Amazing. As always Chimamanda Ngozi Adichie is amazing.

This book really has three parts – Nigeria, Away, Nigeria. By far the largest part is Away, where Ifemelu negotiates her way through the bizarrisms of race in America. If, like me, you are white, you will read something every 10 pages or so that’ll make you flinch. Sometimes even suck through your teeth and go, “Shit, I do that.”

For example, when Ifemelu enrolls in university in America, the nice woman at the registration desk speaks SLOW AND CLEAR to her. When Ifemelu reassures her that she speaks English, the woman replies amiably “I know dear, I just don’t know how well.” And it completely destroys Ifemelu’s confidence, that she’s being talked to like a child, that she’s not even viewed as competently speaking the language she’s spoken all her life. Because in a racist culture, you can still be trying to be nice and being racist.

I flinched when I read this scene, and thought, “Shit, I do that.” I work in a university with international students and generally when someone comes up and asks a question, I will make a judgement about them, and accordingly SPEAK AS CLEARLY AS POSSIBLE. Reading this made me ask myself what that judgement is. It made me ask myself, two students come to the desk. One is white and has grown up their whole life speaking Irish and English, and speaks English with an accent. One is black and has grown up their whole life speaking Igbo and English, and speaks English with an accent. Which do you think you speak SLOW AND CLEAR to?

And there’s something like that, that either you do or you’ve been around someone who does it, pretty much every couple of pages. So pinchingly uncomfortable because it is such an honest and real account of what gets said, what happens, and what so many sympathetic white folk don’t see and don’t hear. In many ways, the largest part of the criticism in this book is for all the white people who congratulate themselves for not being racist.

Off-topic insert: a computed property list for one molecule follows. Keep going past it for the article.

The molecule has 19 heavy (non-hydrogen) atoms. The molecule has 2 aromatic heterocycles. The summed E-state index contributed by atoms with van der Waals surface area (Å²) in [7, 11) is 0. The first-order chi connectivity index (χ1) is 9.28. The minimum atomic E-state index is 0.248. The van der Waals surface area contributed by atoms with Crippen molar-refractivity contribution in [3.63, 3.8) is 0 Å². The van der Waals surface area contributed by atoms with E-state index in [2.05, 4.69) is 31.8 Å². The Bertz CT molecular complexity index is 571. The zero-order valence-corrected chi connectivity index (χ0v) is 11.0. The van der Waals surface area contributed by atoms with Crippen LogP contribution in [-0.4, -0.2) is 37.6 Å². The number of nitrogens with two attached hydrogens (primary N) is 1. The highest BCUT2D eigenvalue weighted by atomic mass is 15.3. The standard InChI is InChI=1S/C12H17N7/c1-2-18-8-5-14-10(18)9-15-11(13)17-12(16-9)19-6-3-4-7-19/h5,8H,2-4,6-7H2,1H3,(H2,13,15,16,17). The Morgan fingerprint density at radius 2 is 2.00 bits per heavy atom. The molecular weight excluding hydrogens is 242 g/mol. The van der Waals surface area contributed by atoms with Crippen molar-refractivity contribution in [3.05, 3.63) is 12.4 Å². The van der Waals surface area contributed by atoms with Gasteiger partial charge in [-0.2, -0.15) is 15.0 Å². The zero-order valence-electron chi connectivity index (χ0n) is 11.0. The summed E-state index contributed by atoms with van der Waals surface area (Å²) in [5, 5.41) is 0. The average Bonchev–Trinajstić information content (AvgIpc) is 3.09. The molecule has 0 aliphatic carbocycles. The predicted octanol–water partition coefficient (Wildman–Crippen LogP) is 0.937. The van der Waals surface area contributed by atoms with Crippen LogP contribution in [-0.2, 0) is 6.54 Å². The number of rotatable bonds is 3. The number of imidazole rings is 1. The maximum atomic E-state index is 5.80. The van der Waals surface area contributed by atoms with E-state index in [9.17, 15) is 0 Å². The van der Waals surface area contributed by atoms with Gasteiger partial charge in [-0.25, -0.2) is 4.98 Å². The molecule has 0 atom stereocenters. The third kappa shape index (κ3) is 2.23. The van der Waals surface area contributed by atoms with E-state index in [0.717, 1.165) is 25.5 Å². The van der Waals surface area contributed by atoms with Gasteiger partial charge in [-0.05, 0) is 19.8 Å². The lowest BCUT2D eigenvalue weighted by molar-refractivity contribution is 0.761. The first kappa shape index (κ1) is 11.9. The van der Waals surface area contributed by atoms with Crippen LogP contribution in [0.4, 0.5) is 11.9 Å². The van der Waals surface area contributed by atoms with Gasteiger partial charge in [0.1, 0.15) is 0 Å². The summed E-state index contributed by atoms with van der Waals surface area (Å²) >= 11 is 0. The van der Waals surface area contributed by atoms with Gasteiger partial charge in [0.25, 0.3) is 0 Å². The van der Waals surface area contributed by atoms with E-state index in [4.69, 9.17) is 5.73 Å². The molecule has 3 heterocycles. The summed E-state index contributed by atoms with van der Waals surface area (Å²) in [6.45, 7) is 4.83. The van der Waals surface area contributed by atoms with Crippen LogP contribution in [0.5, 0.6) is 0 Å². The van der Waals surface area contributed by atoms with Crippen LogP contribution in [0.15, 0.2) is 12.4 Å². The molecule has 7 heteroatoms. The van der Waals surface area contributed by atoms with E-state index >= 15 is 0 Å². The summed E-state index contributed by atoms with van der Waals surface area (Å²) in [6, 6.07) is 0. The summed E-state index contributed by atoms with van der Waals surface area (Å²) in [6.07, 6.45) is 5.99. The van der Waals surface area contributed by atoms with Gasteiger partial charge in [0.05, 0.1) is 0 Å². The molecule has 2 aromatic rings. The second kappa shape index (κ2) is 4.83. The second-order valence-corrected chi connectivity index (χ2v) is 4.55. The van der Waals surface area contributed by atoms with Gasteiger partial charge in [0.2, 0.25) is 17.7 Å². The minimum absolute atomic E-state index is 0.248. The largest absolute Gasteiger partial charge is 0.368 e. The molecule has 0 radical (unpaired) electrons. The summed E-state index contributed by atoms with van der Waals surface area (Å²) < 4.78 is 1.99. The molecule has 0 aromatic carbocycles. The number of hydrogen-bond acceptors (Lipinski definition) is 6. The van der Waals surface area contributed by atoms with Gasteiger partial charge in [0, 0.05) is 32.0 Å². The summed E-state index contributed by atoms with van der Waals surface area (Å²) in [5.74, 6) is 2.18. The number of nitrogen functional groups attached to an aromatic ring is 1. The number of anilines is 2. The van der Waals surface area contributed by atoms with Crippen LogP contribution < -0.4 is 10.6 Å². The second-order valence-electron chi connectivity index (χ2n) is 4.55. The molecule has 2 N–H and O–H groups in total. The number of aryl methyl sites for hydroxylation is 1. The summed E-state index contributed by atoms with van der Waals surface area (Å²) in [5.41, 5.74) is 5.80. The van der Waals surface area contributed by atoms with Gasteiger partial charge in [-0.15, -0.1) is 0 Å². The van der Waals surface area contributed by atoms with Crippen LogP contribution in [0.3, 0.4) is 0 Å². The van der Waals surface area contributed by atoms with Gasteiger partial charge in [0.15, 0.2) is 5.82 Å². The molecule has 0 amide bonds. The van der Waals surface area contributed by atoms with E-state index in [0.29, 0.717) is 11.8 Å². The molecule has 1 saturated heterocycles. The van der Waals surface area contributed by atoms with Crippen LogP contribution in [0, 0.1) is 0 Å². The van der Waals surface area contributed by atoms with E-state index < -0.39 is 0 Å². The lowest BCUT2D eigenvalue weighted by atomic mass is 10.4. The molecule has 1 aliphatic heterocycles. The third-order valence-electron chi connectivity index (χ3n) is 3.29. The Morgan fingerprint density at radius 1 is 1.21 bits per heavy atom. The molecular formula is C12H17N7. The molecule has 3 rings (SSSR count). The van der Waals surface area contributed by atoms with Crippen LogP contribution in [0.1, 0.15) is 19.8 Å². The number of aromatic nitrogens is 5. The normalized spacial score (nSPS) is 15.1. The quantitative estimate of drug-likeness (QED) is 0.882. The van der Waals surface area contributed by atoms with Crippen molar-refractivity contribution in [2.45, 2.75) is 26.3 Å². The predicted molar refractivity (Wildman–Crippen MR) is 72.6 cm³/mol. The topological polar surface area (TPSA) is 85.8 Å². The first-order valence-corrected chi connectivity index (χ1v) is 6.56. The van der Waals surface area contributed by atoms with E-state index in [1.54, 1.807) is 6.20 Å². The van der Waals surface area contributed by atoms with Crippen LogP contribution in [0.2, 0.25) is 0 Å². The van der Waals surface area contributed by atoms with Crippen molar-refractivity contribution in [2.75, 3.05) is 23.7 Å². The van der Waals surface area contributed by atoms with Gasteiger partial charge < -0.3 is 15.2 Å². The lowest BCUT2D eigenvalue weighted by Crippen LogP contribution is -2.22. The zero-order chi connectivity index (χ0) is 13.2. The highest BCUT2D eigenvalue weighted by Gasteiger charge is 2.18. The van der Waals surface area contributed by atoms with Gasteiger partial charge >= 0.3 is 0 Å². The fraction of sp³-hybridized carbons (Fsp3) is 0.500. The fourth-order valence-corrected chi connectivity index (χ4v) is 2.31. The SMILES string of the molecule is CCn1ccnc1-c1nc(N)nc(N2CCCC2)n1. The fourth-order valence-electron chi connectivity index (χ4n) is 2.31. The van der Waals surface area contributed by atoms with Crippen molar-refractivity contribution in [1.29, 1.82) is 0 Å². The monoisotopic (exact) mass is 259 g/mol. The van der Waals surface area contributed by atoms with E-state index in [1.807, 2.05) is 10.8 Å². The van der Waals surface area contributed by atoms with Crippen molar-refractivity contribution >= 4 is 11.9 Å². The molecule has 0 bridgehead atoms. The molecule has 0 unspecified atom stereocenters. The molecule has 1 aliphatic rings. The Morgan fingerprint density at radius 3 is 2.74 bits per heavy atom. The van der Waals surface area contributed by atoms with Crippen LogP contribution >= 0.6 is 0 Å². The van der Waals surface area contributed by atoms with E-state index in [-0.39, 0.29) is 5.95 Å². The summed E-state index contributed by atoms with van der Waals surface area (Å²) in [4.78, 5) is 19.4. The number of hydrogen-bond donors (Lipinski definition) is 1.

That said, while the examination of racism is crucial in the book, I don’t want to make out like that is the only aspect to it. This is a love story. Ifemelu and Obinze fall in love at first sight in their teens, stay together through college and are only separated when Ifemelu leaves for university in America a few months earlier than Obinze. Then 9/11 happens and his chances of getting a visa to the U.S. evaporates. The book follows both of their attempts to form relationships with other people over the following years as they resign themselves to the loss of their childhood idea of what their lives would be. In each relationship they find themselves missing something, even when largely happy, even when mostly fulfilled, they are always missing something, some part of understanding. Only with each other are they truly understood, only with each other is no translation needed. The main emotional heart of the book is the tension and anxiety you feel as you watch them grow up and grow apart, go through so much on their own, some which they can’t even articulate to themselves, and wonder how they will ever find their way back to one another. A lot like Remains of the Day, the central tension, drama and climax is in the character development, not the actual events, as Ifemelu returns to Nigeria and meets Obinze again, if they will be their own problem, if their love, so precious and rare, will be lost because they have both become people unable to communicate with one another across their differences.

Honestly, just an amazing book. Please read it.